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The animations below highlight various aspects of pulsars and the double pulsar system. Click on each image to start it in your media player.

All videos have been tested with Quicktime, though they may work in other players.

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A rotating neutron star acts as a cosmic lighthouse beaming radio waves into space. The rotation of the star and finite size of the emission beams mean that the radiation we receive on Earth is in the form of pulses spaced by the spin period of the neutron star.

Credit: Michael Kramer

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A rotating neutron star acts as a cosmic lighthouse beaming radio waves into space. The rotation of the star and finite size of the emission beams mean that the radiation we receive on Earth is in the form of pulses spaced by the spin period of the neutron star.

Credit: Michael Kramer

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Evolution of the Double Pulsar System. Pulsar A is formed in a supernova explosion and is later 'spun up' by the secondary star as matter is accreted onto A's strong gravitatation field. The other star later collapses and forms pulsar B in a second supernova explosion.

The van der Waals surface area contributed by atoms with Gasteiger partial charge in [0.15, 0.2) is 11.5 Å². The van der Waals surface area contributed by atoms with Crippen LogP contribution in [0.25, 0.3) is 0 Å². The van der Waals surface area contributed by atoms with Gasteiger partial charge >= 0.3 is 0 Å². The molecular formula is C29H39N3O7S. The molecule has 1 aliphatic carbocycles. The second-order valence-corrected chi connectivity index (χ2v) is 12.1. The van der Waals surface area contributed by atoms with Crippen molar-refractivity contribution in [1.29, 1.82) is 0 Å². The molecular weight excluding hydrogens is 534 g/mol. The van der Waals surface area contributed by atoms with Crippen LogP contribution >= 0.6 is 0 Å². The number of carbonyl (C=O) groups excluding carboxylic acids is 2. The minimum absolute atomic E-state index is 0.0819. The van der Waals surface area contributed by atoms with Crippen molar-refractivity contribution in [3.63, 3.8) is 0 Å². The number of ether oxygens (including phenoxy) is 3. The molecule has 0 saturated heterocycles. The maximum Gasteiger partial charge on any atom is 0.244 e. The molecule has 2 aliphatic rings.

Credit: John Rowe animations

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Current state of the Double Pulsar System showing the effect of A's radiation beam on B.

Credit: John Rowe animations

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The ultimate fate of the double pulsar system as the two stars coalesce in 85 Myr time due to the emission of gravitational radiation. This merger will release large amounts of electromagnetic and gravitational radiation. The gravitational wave emission is depicted as the ripples in spacetime - the green grid shown in the background. Gravitational wave detectors now coming online aim to detect such events out to the distance of the Virgo supercluster.

Credit: John Rowe animations